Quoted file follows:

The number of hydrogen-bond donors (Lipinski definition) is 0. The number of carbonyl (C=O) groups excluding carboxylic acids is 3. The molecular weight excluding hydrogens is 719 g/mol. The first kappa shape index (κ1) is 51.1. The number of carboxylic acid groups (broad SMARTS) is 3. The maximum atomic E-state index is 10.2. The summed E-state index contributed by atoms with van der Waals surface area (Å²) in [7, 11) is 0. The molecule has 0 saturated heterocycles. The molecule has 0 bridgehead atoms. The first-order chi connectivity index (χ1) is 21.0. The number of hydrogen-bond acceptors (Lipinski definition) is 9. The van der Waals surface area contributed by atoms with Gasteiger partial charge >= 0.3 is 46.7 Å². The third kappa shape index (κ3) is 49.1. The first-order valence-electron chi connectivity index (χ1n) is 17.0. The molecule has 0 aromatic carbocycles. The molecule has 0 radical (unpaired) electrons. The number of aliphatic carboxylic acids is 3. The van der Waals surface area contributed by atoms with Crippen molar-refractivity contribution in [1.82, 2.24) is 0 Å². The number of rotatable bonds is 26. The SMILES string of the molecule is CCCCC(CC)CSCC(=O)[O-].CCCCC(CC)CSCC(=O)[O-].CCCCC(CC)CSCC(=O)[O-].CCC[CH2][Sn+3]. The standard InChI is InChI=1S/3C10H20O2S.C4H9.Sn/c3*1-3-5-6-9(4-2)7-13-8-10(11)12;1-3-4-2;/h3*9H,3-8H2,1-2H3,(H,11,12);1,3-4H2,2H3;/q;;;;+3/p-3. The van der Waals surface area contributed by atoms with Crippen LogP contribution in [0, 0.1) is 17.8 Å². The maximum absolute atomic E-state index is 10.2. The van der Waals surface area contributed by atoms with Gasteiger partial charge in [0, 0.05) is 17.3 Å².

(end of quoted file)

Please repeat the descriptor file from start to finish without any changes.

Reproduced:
The number of hydrogen-bond donors (Lipinski definition) is 0. The number of carbonyl (C=O) groups excluding carboxylic acids is 3. The molecular weight excluding hydrogens is 719 g/mol. The first kappa shape index (κ1) is 51.1. The number of carboxylic acid groups (broad SMARTS) is 3. The maximum atomic E-state index is 10.2. The summed E-state index contributed by atoms with van der Waals surface area (Å²) in [7, 11) is 0. The molecule has 0 saturated heterocycles. The molecule has 0 bridgehead atoms. The first-order chi connectivity index (χ1) is 21.0. The number of hydrogen-bond acceptors (Lipinski definition) is 9. The van der Waals surface area contributed by atoms with Gasteiger partial charge >= 0.3 is 46.7 Å². The third kappa shape index (κ3) is 49.1. The first-order valence-electron chi connectivity index (χ1n) is 17.0. The molecule has 0 aromatic carbocycles. The molecule has 0 radical (unpaired) electrons. The number of aliphatic carboxylic acids is 3. The van der Waals surface area contributed by atoms with Crippen molar-refractivity contribution in [1.82, 2.24) is 0 Å². The number of rotatable bonds is 26. The SMILES string of the molecule is CCCCC(CC)CSCC(=O)[O-].CCCCC(CC)CSCC(=O)[O-].CCCCC(CC)CSCC(=O)[O-].CCC[CH2][Sn+3]. The standard InChI is InChI=1S/3C10H20O2S.C4H9.Sn/c3*1-3-5-6-9(4-2)7-13-8-10(11)12;1-3-4-2;/h3*9H,3-8H2,1-2H3,(H,11,12);1,3-4H2,2H3;/q;;;;+3/p-3. The van der Waals surface area contributed by atoms with Crippen LogP contribution in [0, 0.1) is 17.8 Å². The maximum absolute atomic E-state index is 10.2. The van der Waals surface area contributed by atoms with Gasteiger partial charge in [0, 0.05) is 17.3 Å².